Parkroyal Hotel, Melbourne
Thursday, 16 April 2015
E & OE
Subjects: Disability Employment, DES
Thanks very much Rick. It’s great to be with you all.
Can I acknowledge from the outset Donna Faulkner, DEA’s Chairperson.
I would also like to thank Rick Kane, and the Board of Disability Employment Australia, for giving me the opportunity to address this Forum.
We are also joined by Felicity Hand, the Deputy Secretary from Department of Social Services, who does such good work in disability. Here also is Patrick McClure, who is such a serial contributor to public policy, and I know you will enjoy getting to hear what Patrick has to say later today.
As the Minister responsible for aged care, the NDIS and Disability Employment, I have responsibility for a portfolio that supports around one quarter of the Australian population.
And between my colleague Scott Morrison and I, we are responsible for around one third of the Commonwealth Budget, $150 billion – more than the budgets of Victoria and NSW.
But these responsibilities are the very core of Government priorities.
It’s the reason we pay taxes, to ensure Australians, when faced with extra challenges can receive the support needed to help them stay engaged in society.
There has been a real change in conversation in Australia, with the NDIS now in 7 trial sites supporting 11,000 people, people with disability should not only have the right supports available to them, but that these supports should focus on helping them contribute to society – and where possible engage in productive employment.
I know I don’t need to tell you the benefits of employment.
But we are in a buyers’ market in employment, there are more people looking for work than there are jobs – as a Government we are working hard to stimulate the economy and drive jobs growth, but there is also more we can do to support people into employment.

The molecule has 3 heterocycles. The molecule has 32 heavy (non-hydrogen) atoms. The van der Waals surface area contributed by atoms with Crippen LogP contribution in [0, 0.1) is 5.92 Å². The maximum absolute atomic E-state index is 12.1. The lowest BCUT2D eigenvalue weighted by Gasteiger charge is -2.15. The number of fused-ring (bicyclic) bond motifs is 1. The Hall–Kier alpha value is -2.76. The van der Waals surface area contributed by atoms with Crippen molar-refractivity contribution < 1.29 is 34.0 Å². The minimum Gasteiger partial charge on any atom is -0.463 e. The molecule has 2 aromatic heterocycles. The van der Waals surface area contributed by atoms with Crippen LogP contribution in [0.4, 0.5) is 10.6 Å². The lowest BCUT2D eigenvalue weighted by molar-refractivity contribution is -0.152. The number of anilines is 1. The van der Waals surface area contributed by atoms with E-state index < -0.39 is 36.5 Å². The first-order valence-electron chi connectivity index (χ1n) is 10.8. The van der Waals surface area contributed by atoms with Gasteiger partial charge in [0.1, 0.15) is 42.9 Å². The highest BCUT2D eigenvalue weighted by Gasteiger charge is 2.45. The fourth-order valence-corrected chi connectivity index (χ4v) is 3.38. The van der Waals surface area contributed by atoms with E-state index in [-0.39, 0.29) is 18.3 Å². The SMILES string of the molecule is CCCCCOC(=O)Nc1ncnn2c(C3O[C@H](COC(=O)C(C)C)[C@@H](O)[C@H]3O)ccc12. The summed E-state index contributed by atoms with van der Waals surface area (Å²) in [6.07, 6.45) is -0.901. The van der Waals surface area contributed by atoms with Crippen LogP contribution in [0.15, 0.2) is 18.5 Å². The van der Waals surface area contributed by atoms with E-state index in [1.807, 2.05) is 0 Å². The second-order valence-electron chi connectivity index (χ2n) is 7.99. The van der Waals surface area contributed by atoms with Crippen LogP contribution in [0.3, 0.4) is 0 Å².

I’m going to be frank with you. The Commonwealth Government will invest $1 billion next year in Disability Employment Services. But under the current system it cost around $30,000 per job and only about one in three jobseekers supported in DES will find employment.
I know this is better than the JSA numbers, but we need to think seriously about how the disability employment system can better support people with disability into employment.
And we know this requires coordinated, committed and staged action over the longer-term.
Today I want to talk about the Disability Employment programme, and ways we can work together to improve the system.
I know you all have a lot of experience and knowledge to share about helping people with disability into employment, and hearing from you interests me a lot.
Over a million Australians with a variety of disabilities are already in the workforce and enjoying the economic and social freedom that brings.
But more needs to be done to improve our participation rates. The latest ABS Survey of Disability and Carers found that, in 2012, there were 2.2 million – or 14.4 per cent of Australians aged 15-64 years of “prime working age” – with disability.
But workforce participation of people with disability remains low.
In 2012, the unemployment rate for people with disability was almost double that for people without disability.
This reinforces what we’ve learnt about the challenges of encouraging employers to hire people with disability, particularly in a softening labour market.
There is a real catalyst for change at the moment.
With the NDIS progressing to full scheme by 2018/19 and increased workforce demand in aged care, health and disability sectors, there are both opportunities and expectations of change.
Increasing employment for people with disability through the NDIS is long-term aim, and part of the reason the Productivity Commission concluded that the NDIS will ultimately add one full percentage point to Australia’s GDP.
This brings DES to the front and centre. Employment services are vital to ensure people with disability have the best opportunities possible to participate in employment.
I mentioned before that the Commonwealth’s investment in DES will pass the $1 billion a year in 2016. But the community expects spending that kind of money will deliver people with disability jobs.
DES is doing some great work, but we know it could do some things better. The entrenched low participation rate for people with disability confirms this.